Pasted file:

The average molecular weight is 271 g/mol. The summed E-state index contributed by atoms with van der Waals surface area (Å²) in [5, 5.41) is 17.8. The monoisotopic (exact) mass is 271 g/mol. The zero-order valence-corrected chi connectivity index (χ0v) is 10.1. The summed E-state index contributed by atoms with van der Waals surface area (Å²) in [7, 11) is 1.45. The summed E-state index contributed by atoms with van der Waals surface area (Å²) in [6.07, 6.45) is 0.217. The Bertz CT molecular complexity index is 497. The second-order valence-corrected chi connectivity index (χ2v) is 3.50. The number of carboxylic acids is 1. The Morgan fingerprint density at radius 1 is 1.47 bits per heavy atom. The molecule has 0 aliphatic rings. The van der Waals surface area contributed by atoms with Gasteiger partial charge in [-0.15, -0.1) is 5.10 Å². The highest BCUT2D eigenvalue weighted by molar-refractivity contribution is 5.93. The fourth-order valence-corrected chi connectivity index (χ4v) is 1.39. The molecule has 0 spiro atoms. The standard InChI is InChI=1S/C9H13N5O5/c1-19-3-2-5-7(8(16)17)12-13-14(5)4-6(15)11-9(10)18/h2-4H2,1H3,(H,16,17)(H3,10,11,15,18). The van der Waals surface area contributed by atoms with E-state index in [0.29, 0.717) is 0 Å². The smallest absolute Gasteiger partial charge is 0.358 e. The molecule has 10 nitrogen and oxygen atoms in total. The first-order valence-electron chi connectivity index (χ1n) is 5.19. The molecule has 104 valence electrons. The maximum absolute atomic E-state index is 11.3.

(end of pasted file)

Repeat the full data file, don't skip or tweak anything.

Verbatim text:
The average molecular weight is 271 g/mol. The summed E-state index contributed by atoms with van der Waals surface area (Å²) in [5, 5.41) is 17.8. The monoisotopic (exact) mass is 271 g/mol. The zero-order valence-corrected chi connectivity index (χ0v) is 10.1. The summed E-state index contributed by atoms with van der Waals surface area (Å²) in [7, 11) is 1.45. The summed E-state index contributed by atoms with van der Waals surface area (Å²) in [6.07, 6.45) is 0.217. The Bertz CT molecular complexity index is 497. The second-order valence-corrected chi connectivity index (χ2v) is 3.50. The number of carboxylic acids is 1. The Morgan fingerprint density at radius 1 is 1.47 bits per heavy atom. The molecule has 0 aliphatic rings. The van der Waals surface area contributed by atoms with Gasteiger partial charge in [-0.15, -0.1) is 5.10 Å². The highest BCUT2D eigenvalue weighted by molar-refractivity contribution is 5.93. The fourth-order valence-corrected chi connectivity index (χ4v) is 1.39. The molecule has 0 spiro atoms. The standard InChI is InChI=1S/C9H13N5O5/c1-19-3-2-5-7(8(16)17)12-13-14(5)4-6(15)11-9(10)18/h2-4H2,1H3,(H,16,17)(H3,10,11,15,18). The van der Waals surface area contributed by atoms with E-state index in [0.29, 0.717) is 0 Å². The smallest absolute Gasteiger partial charge is 0.358 e. The molecule has 10 nitrogen and oxygen atoms in total. The first-order valence-electron chi connectivity index (χ1n) is 5.19. The molecule has 104 valence electrons. The maximum absolute atomic E-state index is 11.3.